3. Kristin Berkery March 8, 2012 at 11:51 pm #

    I think I have an Appy like yours! I’ve wondered for years exactly what his color is. He looks like a diluted black too. I pulled several tail hairs years ago to have him tested, but I didn’t have it done because the tests were $75 each at the time. Now that it’s cheaper I need to do it!

  4. Jenn March 9, 2012 at 1:47 am #

    I think this is what Nehi is too!

  5. Marge Para March 9, 2012 at 6:50 am #

    I was never able to figure out what color Colt was, the few spot I had that you used in some of the blogs. His color was listed on his AppHC papers as a red roan, and his photos as a weanling were b/w photos. But he wasn’t a red roan, he was that dark color on his mane/tail and legs, like your horse Leslie, I never had him tested tho.

    • The Equine Tapestry March 9, 2012 at 7:49 am #

      Yes, Marge! I planned to use his pictures in the next post, because his lower legs have that same tone. Thank you for telling me how he was registered. I suspect a lot of these horses end up registered as chestnuts, since many horsemen are going to use the lighter lower legs as a guide for determining the base color.

  6. Alissa Hoerdt March 9, 2012 at 8:00 am #

    So is there even a guess to whats causing it? Didn’t you say somewhere that its known that Dominant White has mutated to different forms in different blood lines.. Would this/could this be some odd mutation of the silver gene only found in appys? Or is it assumed to be some totally undiscovered gene?

    • The Equine Tapestry March 9, 2012 at 8:27 am #

      Dominant white is really a grouping of a number of separate mutations. They didn’t arise from one another, but are similar events that happened separately.

      But that is a question a lot of people have asked since the different splash genes have been announced. Can an existing mutation further mutate into something different? Or are all variations like dominant white in that they are separate mutations in the same general area of the genetic code, and therefor produce a visually similar result?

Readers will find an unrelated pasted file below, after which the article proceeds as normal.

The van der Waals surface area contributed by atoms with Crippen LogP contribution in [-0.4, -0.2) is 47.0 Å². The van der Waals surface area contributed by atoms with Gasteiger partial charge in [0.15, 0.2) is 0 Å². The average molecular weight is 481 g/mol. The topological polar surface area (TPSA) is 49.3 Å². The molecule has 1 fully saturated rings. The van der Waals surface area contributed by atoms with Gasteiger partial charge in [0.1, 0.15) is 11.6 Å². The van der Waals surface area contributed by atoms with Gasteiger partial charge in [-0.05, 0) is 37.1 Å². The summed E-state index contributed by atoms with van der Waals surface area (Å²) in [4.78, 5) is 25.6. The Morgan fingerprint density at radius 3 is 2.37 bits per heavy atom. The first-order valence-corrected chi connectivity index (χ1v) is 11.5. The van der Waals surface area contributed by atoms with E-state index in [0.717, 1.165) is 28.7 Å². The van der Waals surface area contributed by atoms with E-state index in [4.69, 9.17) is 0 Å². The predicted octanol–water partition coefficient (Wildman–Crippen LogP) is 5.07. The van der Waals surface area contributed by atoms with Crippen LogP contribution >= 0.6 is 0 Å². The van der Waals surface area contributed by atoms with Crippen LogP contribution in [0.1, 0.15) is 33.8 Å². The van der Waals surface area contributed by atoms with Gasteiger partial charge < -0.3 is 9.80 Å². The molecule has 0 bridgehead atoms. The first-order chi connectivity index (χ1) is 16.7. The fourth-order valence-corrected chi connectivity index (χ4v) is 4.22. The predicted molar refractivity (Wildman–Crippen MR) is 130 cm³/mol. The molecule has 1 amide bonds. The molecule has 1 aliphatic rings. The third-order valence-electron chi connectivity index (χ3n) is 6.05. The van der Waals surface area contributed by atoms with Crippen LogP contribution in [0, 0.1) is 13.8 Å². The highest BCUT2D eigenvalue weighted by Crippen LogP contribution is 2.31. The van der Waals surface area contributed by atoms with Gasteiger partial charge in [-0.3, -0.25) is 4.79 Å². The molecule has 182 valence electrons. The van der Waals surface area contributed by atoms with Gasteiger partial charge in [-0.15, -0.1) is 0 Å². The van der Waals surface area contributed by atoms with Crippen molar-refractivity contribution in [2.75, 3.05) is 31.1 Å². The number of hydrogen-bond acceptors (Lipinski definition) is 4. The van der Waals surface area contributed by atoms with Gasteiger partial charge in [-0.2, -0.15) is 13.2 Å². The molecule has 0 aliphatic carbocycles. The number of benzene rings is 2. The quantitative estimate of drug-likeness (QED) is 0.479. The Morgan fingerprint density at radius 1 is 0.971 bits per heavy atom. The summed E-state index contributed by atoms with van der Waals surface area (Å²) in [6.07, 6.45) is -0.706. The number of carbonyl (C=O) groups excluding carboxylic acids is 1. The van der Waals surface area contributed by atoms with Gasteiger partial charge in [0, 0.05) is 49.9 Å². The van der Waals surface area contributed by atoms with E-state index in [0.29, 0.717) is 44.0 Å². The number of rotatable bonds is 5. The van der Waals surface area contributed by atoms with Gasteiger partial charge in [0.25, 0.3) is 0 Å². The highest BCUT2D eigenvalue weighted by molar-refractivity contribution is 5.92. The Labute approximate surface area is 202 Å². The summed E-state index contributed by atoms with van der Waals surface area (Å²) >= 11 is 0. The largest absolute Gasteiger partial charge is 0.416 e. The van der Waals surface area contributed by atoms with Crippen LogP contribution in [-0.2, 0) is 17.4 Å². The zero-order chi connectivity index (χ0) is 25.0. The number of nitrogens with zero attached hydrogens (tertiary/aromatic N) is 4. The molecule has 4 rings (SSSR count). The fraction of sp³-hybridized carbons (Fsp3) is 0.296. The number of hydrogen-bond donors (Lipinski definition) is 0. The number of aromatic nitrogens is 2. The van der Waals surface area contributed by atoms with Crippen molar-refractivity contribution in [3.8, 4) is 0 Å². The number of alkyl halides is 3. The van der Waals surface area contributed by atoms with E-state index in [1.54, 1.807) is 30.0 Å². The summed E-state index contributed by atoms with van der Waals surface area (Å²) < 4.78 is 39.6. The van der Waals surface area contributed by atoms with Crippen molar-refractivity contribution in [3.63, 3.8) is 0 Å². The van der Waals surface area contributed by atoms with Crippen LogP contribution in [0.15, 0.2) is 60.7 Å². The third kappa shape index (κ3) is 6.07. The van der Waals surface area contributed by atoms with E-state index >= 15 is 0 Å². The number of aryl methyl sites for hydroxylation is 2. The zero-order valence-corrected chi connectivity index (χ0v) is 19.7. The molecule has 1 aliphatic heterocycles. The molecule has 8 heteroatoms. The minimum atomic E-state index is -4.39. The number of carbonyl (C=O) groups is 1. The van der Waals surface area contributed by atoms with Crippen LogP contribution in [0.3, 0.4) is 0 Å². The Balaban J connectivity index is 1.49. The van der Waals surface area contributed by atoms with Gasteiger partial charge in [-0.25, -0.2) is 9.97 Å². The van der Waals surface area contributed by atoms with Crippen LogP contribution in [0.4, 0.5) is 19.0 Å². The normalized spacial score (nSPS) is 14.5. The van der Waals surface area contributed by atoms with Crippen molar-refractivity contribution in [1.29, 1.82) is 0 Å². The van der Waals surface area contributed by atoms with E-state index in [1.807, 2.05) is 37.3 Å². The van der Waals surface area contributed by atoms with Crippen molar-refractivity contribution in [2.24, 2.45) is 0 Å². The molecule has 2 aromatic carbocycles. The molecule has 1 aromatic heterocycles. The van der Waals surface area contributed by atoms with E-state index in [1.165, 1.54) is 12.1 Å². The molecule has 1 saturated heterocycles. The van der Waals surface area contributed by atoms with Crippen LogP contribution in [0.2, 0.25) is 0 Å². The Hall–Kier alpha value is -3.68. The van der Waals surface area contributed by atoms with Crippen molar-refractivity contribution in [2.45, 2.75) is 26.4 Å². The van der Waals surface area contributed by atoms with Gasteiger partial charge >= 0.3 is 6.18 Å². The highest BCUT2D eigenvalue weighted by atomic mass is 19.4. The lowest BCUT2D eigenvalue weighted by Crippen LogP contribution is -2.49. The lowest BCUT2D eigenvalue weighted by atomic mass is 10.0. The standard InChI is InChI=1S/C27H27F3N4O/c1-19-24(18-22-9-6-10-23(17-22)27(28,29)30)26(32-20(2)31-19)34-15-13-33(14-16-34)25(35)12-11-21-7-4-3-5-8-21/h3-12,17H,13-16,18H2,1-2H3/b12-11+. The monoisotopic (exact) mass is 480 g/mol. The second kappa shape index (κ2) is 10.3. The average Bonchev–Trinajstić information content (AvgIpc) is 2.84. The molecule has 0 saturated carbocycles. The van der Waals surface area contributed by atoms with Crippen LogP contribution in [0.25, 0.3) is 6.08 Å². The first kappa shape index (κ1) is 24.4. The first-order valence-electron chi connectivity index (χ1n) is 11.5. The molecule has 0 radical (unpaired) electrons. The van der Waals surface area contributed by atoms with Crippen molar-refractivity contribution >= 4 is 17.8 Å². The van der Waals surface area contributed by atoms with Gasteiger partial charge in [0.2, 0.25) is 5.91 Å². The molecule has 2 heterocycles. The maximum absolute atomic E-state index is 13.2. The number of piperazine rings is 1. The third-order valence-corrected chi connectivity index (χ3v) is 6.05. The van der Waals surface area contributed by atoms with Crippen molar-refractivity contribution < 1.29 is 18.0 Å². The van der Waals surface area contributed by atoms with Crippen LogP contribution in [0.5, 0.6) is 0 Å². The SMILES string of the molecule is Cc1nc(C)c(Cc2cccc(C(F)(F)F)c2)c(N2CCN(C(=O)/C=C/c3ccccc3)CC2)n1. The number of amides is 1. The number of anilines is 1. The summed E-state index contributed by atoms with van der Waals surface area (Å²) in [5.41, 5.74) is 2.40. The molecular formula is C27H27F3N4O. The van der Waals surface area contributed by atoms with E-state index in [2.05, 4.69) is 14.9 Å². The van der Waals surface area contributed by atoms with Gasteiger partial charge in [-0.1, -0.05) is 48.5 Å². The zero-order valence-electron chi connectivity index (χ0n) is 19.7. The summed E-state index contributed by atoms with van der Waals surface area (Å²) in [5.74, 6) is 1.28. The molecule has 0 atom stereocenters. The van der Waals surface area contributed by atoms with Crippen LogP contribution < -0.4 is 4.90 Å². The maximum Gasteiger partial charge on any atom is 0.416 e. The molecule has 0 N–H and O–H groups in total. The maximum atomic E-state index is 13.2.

To my knowledge, no formal study has been done on color shifting in appaloosas. My gut says that it is unrelated to the silver (Z) gene, but that’s just a guess until there is more substantial research. I can say that whatever it is, it does not seem to separate out from the appaloosa patterning. That is, appaloosas with the trait do not seem to pass it along to their non-appaloosa offspring.

      • Alissa Hoerdt March 9, 2012 at 8:50 am #

        Thats interesting, thanks for clearing up the dominant white thing.. Are there not enough of these horses for them to be researched formally? Or must be something on the list of things to do for the researchers I guess.. Will be very interesting when there is a study done.

        • The Equine Tapestry March 9, 2012 at 10:34 am #

          With dominant white you often have just one horse, and maybe a handful of descendants, so there isn’t really a lot of commercial demand for a test. That’s especially true when you have a mutation in a breed that is otherwise solid, since it’s pretty obvious when the horse has it or not. So the the number of available tests is probably always going to be small compared to the number of identified mutations.

          • Alissa Hoerdt March 9, 2012 at 11:03 am #

            I was meaning the number of these diluted appys, are there not enough for testing.. There must be a far number for you to notice that the trait isnt passed down no non appy offspring.

          • The Equine Tapestry March 9, 2012 at 11:26 am #

            Sorry I misunderstood the question! 🙂 There are quite a few of them, relatively speaking, but I suspect it’s not a question where the answer has a high economic return. So yes, it’s probably further down the list for researchers, behind the things that generate commercially viable tests.

  7. Marge Para March 9, 2012 at 9:11 am #

    Leslie, I have a couple of photos of Colt when he was younger, he had really whited out by the time you took those photos.. he was 26 I think at that time. Would you like me to email you some photos of how he looked when he was younger?

  8. chris March 9, 2012 at 3:44 pm #

    This is so interesting. I had a few that were the exact same weird black shading, also never had tested because of expense and they were geldings so truly didn’t matter. The vet said they were liver chestnut (I knew they weren’t) and many apps had weird “manifestations” of normal colors. This made sense, since I had two fillies who were red dun, very deep red color with bold primitive markings and crisp blankets, both Dreamfinder granddaughters so were cousins. One faded to a light palomino-like shade retaining the primitive markings. The other faded to white with red hocks but no color retained in the other areas associated with varnish roan. Many on that dreamfinder line roan out like that.